It is estimated that over one-third of the bee population has disappeared from the earth in the past decade. This startling decline has the potential to severely affect the human race and the cause of this mass extinction can sadly be traced back to our own activity.
Pollution, the use of harmful agricultural chemicals and the destruction of natural habitats and food sources are the two most prominent causes of this loss. The fact that our planet is warming at an alarming rate is also a concern for the survival of bees.
According to professional realtors like scotthaveson.com, one of the hottest new trends that buyers are looking for is a yard with an established garden on the property. You can reap the benefits of your own garden while you live there and get a great return on your investment when you sell your home.
When you are planning your outdoor landscaping, give some thought to what flowers and vegetables can be beneficial to bees. Try some of these planting tips to help draw bees to your garden.
Fresh Water Source
For bees to thrive in your garden they need to have a source of freshwater. A birdbath with fresh water, a waterfall outdoor feature or a pool are excellent examples of bee water sources.
You can even leave your hose on at just a slow drip. A great tip for small pools and birdbaths is to leave a few pebbles around the water’s edge for bees to land and sit on while they get a drink.
Pesticides and herbicides are among the leading causes of the disappearance of bees. All unnatural chemicals and fertilizers should be avoided when you are planning and tending your bee garden. You will notice a rapid decline in the number of bees as soon as you use any harmful treatments in the area.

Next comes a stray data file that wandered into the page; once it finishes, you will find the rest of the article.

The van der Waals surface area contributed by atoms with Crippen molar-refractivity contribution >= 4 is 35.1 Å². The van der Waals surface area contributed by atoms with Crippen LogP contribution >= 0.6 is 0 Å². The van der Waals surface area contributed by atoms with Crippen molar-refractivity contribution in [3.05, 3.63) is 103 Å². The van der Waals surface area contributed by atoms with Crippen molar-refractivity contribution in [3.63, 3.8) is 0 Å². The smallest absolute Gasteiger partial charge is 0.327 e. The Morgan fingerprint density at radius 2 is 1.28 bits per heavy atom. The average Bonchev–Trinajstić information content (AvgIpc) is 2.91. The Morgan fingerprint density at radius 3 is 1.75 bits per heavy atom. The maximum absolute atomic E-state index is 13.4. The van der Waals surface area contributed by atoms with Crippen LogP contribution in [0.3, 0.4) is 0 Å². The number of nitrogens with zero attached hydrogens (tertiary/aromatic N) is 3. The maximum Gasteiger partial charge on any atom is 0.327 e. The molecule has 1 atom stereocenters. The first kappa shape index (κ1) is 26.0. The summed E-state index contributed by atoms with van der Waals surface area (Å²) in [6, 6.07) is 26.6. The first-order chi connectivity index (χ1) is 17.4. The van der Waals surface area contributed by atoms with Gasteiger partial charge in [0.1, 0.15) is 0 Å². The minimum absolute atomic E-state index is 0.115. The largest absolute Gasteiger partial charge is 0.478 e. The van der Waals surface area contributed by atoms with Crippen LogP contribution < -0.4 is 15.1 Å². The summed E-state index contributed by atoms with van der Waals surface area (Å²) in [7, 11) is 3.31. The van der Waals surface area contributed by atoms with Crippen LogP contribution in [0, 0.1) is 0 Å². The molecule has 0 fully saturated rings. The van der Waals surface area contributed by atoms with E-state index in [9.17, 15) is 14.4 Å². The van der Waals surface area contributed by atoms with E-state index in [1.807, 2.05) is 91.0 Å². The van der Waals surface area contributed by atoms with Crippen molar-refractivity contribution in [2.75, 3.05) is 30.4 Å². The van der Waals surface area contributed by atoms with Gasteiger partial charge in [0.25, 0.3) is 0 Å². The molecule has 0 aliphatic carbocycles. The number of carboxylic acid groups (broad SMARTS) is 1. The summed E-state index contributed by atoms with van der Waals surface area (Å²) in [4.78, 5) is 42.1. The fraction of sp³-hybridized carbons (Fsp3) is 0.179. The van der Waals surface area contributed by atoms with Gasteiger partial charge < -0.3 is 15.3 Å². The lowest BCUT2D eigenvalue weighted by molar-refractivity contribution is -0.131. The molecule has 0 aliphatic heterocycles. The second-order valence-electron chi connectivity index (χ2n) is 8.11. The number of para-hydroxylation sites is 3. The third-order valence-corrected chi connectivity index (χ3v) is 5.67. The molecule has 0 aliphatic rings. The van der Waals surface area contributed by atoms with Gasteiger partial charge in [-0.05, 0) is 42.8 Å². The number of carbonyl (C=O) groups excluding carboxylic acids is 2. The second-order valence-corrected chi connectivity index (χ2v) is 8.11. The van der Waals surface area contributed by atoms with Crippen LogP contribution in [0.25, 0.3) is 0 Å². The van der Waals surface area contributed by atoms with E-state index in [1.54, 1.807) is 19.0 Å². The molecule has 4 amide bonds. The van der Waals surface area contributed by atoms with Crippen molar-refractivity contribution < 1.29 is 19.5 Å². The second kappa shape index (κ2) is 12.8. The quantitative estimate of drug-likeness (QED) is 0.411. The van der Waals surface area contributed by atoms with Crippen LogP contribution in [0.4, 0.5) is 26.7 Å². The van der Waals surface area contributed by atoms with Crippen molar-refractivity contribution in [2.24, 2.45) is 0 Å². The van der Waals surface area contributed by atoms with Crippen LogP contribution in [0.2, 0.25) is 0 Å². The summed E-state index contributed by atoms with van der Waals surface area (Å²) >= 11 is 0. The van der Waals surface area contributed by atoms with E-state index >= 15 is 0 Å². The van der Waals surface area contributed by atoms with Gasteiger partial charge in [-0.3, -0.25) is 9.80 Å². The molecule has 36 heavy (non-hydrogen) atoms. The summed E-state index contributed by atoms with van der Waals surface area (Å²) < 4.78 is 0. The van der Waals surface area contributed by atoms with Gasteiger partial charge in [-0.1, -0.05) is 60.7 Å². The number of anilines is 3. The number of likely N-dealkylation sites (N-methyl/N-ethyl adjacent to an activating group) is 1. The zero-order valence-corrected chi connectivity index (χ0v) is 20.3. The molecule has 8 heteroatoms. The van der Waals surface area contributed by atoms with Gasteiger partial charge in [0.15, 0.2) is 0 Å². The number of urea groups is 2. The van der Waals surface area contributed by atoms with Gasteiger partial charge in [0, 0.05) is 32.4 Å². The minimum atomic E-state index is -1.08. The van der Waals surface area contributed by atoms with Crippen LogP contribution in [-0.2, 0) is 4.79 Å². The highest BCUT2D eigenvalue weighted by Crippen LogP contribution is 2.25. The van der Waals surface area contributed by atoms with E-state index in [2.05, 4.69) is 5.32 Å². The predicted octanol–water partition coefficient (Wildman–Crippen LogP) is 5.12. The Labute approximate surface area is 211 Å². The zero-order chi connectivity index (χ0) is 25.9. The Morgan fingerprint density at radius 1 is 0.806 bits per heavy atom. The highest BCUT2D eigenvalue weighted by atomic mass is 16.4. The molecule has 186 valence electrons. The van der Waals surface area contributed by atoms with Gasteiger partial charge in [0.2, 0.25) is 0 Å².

Let Your Weeds Grow
Most gardeners wage a year-long battle against weeds like dandelions. Although they aren’t the most welcome plants in your lawn they are a great source of nectar for the bee population. You can still weed your garden beds and around your walkways, but let the dandelions on your lawn grow to help attract a healthy bee population.
Let Your Vegetables Flower
When harvesting your vegetables like broccoli and watermelon, cut the veggies out of the plant instead of pulling the whole thing out of the ground. The remaining plant will often flower and is a great source of bee food.
Long Bloom Cycles
Flowers and vegetable plants that have long or successive bloom cycles are the perfect choice for your bee garden. Hibiscus, Shasta Daisies, Black-Eyed Susans and Lavender are all long-blooming flowers that are rich in the nectar that bees need. Native wildflowers are a bee favorite along with sunflowers, lilacs, wisteria, and honeysuckle.
The problem of disappearing bees is everyone’s problem. Without the work of bees to pollinate our plants, the human race will have no food. It’s important that we all do what we can to increase the populations and provide bees with safe and bountiful spaces where they can thrive once again.